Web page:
I'm the one who was giving out Piratpartiet ballots on Sunday. I was thinking over the conversation we had afterwards. I remember you saying that all opinions, including the one from the Data Inspection Board, approved of the law. As I at that point wasn't sure of what the DI had said I didn't argue; I don't like making a claim unless I have all the facts, so I just talked about what I know about how the Internet works and why it doesn't work to restrict the surveillance to one "carrier".
Now I have looked at the opinion from Datainspektionen. To my amazement, they have exactly the same arguments as I do! On page 5 it says "It is the opinion of the Data Inspection Board reasonable to suppose that the signal surveillance agency will still to a large extent have technical access to traffic that is not covered by the judicial access", and "The proposition may thus mean that signals between senders and recpients in Sweden will be routinely gathered despite the standard prohibition."
The DI had several more reservations, and I really recommend that you read their opinion. I myself will gladly take back any less than positive statements I made about them."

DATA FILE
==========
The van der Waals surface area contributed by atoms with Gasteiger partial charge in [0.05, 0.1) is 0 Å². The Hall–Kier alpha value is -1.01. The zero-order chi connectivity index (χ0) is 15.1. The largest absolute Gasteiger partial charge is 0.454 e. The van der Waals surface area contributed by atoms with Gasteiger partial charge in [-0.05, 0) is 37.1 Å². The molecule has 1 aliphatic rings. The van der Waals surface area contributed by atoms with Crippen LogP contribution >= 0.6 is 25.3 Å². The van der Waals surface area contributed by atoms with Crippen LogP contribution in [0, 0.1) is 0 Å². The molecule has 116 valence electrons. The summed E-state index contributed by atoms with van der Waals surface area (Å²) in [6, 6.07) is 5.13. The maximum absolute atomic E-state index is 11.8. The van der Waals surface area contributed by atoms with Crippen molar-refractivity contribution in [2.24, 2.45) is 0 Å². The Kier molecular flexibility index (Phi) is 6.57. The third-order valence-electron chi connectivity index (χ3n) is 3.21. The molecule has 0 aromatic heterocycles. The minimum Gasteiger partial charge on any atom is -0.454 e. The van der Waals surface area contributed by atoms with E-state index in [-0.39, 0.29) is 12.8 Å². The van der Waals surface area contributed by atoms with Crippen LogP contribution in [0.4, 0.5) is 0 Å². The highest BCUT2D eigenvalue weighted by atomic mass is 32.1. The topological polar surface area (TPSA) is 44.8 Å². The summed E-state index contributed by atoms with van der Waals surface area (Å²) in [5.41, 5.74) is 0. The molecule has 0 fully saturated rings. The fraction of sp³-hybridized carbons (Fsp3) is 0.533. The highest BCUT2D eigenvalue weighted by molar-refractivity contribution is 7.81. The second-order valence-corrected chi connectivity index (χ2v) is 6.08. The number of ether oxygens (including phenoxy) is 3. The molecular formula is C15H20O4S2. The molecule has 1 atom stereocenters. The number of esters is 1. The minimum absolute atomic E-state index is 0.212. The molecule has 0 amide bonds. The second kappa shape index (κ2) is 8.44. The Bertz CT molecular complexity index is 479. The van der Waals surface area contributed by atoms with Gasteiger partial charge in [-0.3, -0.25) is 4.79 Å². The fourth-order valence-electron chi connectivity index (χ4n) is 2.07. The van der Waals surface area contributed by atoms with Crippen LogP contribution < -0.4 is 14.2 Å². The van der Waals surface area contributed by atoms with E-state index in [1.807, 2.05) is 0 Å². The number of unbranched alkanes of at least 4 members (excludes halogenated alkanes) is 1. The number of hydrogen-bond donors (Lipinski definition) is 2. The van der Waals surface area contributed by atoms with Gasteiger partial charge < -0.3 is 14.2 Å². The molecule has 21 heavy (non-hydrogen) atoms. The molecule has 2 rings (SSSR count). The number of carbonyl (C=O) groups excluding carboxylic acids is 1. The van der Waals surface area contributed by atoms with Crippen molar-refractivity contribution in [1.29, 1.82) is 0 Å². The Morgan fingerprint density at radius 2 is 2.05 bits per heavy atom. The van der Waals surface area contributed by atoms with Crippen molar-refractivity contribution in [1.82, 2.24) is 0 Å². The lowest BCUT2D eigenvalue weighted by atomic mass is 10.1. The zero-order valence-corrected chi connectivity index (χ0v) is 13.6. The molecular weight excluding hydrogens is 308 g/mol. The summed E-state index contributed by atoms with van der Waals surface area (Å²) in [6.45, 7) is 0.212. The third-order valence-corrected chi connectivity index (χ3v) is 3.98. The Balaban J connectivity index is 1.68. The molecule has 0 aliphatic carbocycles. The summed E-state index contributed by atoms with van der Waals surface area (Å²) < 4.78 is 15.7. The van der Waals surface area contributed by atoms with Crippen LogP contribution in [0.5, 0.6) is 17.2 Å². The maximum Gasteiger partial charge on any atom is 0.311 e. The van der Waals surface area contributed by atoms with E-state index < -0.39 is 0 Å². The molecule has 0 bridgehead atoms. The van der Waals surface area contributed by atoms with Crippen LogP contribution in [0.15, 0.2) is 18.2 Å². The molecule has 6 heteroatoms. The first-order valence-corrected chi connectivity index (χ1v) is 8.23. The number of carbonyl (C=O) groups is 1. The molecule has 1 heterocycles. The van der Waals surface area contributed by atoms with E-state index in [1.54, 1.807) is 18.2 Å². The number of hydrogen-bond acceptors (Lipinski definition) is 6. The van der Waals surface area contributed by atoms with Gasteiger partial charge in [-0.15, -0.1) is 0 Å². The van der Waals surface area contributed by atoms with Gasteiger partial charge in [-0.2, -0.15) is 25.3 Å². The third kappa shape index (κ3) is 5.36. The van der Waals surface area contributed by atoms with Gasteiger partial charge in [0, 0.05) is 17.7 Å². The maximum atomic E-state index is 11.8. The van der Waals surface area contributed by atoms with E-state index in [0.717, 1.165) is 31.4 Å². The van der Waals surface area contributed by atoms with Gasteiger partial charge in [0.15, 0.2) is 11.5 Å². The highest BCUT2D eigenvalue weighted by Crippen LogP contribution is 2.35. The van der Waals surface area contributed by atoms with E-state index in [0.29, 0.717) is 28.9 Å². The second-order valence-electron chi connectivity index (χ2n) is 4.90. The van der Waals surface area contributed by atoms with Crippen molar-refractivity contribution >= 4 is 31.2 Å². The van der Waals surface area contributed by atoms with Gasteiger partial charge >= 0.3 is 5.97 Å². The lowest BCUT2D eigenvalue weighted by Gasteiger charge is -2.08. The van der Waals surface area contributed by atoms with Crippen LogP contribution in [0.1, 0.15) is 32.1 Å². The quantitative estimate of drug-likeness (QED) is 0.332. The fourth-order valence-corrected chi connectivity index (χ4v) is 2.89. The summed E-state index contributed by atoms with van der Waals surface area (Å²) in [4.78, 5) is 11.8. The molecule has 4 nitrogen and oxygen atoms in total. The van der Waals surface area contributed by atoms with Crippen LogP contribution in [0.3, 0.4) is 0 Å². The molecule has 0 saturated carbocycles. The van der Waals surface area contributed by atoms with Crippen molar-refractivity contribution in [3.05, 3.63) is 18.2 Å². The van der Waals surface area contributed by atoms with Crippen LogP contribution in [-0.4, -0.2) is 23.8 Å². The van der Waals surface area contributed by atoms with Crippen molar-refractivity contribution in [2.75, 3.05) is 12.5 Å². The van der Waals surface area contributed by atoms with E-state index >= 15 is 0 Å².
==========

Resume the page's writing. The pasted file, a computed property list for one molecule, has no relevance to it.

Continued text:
(In Swedish: Hej! Det var jag som stod och delade ut valsedlar för Piratpartiet i söndags. Jag funderade en del efteråt på samtalet vi hade. Jag minns att du sade att alla remissinstanser, inklusive Datainspektionen, hade godkänt FRA-lagen. Eftersom jag själv då var osäker på vad just DI hade sagt ville jag inte säga emot; jag tycker inte om att uttala mig i frågor där jag inte är säker på fakta, så jag nöjde mig med att förklara vad jag själv vet om hur Internet fungerar och varför det inte fungerar att begränsa spaningen till en "signalbärare".
Nu har jag tittat på Datainspektionens remissvar. Hör och häpna, de har exakt samma invändningar som jag har! Det står på sidan 5 "Det är enligt Datainspektionens mening rimligt att anta att signalspaningsmyndigheten fortfarande i rätt stor utsträckning kan komma att ha teknisk tillgång till trafik som inte omfattas av den rättsliga åtkomsten", och "Den föreslagna bestämmelsen kan alltså komma att innebära att signaler mellan sändare och mottagare i Sverige regelmässigt hämtas in trots det principiella förbudet."
DI hade en hel del ytterligare invändningar, och jag kan verkligen rekommendera dig att läsa igenom deras remissvar. Själv tar jag gladeligen tillbaka mina mindre positiva uttalanden om dem.)
It will be interesting to see if I ever get a response. I don't really think I will...
And I can't help finding it very interesting that the press secretary of their major candidate for the EU would argue without knowing the facts. I certainly got the feeling that he was convinced of the truth of his own words, so I don't think he was deliberately lying to me. But the truth is so very easy to find in this case that I still find it a bit strange that he would take the debate without having a basic grasp of the facts. And he did give it as a well-established fact - according to him, the DI had approved of the law. Which they didn't.
I don't really think I'll get an answer from him.